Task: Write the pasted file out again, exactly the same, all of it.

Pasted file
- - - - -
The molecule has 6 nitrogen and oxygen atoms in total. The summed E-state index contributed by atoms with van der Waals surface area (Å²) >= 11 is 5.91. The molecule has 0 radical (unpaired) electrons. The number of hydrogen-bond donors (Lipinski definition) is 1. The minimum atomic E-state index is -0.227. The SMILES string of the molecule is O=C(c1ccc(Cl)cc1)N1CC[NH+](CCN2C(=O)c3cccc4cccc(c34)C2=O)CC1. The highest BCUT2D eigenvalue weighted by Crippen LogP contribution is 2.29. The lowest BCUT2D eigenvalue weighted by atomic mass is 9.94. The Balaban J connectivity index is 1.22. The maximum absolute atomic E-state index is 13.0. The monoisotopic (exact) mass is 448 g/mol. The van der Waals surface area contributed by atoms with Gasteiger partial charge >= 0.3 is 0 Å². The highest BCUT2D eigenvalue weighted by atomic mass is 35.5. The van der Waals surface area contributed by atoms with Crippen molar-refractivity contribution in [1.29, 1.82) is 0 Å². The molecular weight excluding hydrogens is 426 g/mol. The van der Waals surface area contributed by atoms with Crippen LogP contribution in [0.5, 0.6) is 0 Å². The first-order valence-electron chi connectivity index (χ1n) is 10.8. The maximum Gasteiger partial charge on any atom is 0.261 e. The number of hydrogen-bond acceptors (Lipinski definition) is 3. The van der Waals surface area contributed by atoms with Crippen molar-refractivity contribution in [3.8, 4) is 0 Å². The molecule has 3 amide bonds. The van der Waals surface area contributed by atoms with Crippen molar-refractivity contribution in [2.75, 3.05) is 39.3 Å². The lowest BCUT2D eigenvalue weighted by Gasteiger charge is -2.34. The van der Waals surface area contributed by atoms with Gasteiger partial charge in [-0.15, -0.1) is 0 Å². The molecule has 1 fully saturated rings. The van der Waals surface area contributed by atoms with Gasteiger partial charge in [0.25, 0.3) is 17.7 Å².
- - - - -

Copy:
The molecule has 6 nitrogen and oxygen atoms in total. The summed E-state index contributed by atoms with van der Waals surface area (Å²) >= 11 is 5.91. The molecule has 0 radical (unpaired) electrons. The number of hydrogen-bond donors (Lipinski definition) is 1. The minimum atomic E-state index is -0.227. The SMILES string of the molecule is O=C(c1ccc(Cl)cc1)N1CC[NH+](CCN2C(=O)c3cccc4cccc(c34)C2=O)CC1. The highest BCUT2D eigenvalue weighted by Crippen LogP contribution is 2.29. The lowest BCUT2D eigenvalue weighted by atomic mass is 9.94. The Balaban J connectivity index is 1.22. The maximum absolute atomic E-state index is 13.0. The monoisotopic (exact) mass is 448 g/mol. The van der Waals surface area contributed by atoms with Gasteiger partial charge >= 0.3 is 0 Å². The highest BCUT2D eigenvalue weighted by atomic mass is 35.5. The van der Waals surface area contributed by atoms with Crippen molar-refractivity contribution in [1.29, 1.82) is 0 Å². The molecular weight excluding hydrogens is 426 g/mol. The van der Waals surface area contributed by atoms with Crippen LogP contribution in [0.5, 0.6) is 0 Å². The first-order valence-electron chi connectivity index (χ1n) is 10.8. The maximum Gasteiger partial charge on any atom is 0.261 e. The number of hydrogen-bond acceptors (Lipinski definition) is 3. The van der Waals surface area contributed by atoms with Crippen molar-refractivity contribution in [3.8, 4) is 0 Å². The molecule has 3 amide bonds. The van der Waals surface area contributed by atoms with Crippen molar-refractivity contribution in [2.75, 3.05) is 39.3 Å². The lowest BCUT2D eigenvalue weighted by Gasteiger charge is -2.34. The van der Waals surface area contributed by atoms with Gasteiger partial charge in [-0.15, -0.1) is 0 Å². The molecule has 1 fully saturated rings. The van der Waals surface area contributed by atoms with Gasteiger partial charge in [0.25, 0.3) is 17.7 Å².